Lim Sok Bee
First woman to command an artillery battalion
After practising law for two years, Lim Sok Bee decided law was not the profession for her. Looking around for a career that would be more rewarding, she learnt that the Singapore Armed Forces (SAF) was looking for women officers. She jumped at the opportunity to enter a field that would challenge her in different ways.
Enlisting in 1991, outdoor-loving Sok Bee initially had to contend with some obstacles within the male-dominated organisation. She felt she had to put in extra effort and perform better than her male counterparts. But, as she explained in an interview in 2007, “you occasionally meet people who have to see what you’re made of first before they respect you. They have to test you, give you a hard time before they say ‘Ok, you’re one of us’. So I don’t think it's very different from anywhere else. Once you prove yourself, people respect you for who you are and what you do rather than for your gender.”
Sok Bee has more than proven herself. Over the years, she has held a string of important appointments. She was the first female commanding officer of an artillery battalion, leading hundreds of soldiers in the critical task of providing fire support for other SAF units. As a Wing Commander at the Officer Cadet School, Sok Bee’s role changed to that of training cohorts of future leaders of the SAF. She had risen to the rank of Lieutenant-Colonel by the time she retired.
While gender is increasingly a non-issue in the military, Sok Bee thinks there may always be the tendency for some men to assume that the woman officer is less capable. It is a perception problem that will take time to erase. Once they get used to it, the men realise that it is not so bad to be taking orders from a woman.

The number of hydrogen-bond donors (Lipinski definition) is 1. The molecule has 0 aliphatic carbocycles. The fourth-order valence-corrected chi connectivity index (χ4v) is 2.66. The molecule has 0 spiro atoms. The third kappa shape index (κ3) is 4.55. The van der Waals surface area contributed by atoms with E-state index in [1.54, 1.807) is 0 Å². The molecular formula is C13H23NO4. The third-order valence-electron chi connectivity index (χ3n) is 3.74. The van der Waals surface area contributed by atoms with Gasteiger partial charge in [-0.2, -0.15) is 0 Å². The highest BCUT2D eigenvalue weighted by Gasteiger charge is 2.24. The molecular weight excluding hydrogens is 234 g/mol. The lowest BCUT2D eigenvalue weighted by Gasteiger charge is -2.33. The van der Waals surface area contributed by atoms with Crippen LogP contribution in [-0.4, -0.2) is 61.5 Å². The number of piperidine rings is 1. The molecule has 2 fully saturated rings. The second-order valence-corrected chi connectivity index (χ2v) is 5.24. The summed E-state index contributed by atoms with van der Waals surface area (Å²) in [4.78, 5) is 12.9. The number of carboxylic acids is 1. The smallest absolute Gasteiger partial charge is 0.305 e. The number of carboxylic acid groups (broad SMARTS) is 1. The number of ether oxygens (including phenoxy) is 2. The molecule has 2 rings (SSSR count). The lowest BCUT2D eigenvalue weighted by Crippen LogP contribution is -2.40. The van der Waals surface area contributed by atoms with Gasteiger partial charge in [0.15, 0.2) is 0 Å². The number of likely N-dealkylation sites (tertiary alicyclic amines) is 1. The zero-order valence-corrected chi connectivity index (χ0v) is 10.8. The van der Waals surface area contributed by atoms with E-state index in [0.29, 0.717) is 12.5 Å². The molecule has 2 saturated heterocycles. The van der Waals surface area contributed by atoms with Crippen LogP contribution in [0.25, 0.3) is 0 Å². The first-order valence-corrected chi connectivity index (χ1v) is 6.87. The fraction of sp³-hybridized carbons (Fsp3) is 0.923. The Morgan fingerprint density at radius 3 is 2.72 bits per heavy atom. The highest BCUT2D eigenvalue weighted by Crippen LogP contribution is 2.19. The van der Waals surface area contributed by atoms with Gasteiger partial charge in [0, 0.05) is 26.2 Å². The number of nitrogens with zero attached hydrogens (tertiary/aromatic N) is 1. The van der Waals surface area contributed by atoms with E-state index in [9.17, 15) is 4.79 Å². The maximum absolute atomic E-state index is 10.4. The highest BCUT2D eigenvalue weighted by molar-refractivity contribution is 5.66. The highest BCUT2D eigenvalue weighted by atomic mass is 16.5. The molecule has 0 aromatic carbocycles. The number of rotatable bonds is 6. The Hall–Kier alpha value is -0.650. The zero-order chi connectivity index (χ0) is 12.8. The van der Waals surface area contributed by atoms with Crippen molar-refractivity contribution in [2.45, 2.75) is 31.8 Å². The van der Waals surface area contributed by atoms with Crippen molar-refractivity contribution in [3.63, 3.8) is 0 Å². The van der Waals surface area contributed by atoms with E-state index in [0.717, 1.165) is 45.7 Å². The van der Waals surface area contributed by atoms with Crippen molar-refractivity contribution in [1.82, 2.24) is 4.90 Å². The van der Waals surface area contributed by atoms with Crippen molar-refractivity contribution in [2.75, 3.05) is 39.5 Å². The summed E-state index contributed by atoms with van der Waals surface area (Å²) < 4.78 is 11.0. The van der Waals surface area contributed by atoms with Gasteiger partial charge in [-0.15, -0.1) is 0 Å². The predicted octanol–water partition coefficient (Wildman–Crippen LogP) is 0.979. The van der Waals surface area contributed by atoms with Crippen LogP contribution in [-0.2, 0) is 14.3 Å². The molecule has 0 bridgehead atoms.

In fact, there are some advantages in being a woman soldier, Sok Bee feels. Men tend to think along the same lines, so when she provides her female perspective it can add a different perspective.
For example, when she was commanding officer of the artillery battalion, she proposed that the scheduled Family Day be turned into an Open House event, with a demonstration of how the battalion operated. This would, she felt, help the visiting relatives and friends understand just what the soldiers went through. Her staff and her immediate boss, all men, were skeptical but she persisted and it turned out to be a meaningful and empowering event for the battalion and their families and friends.
"Once you prove yourself, people respect you for who you are and what you do rather than for your gender."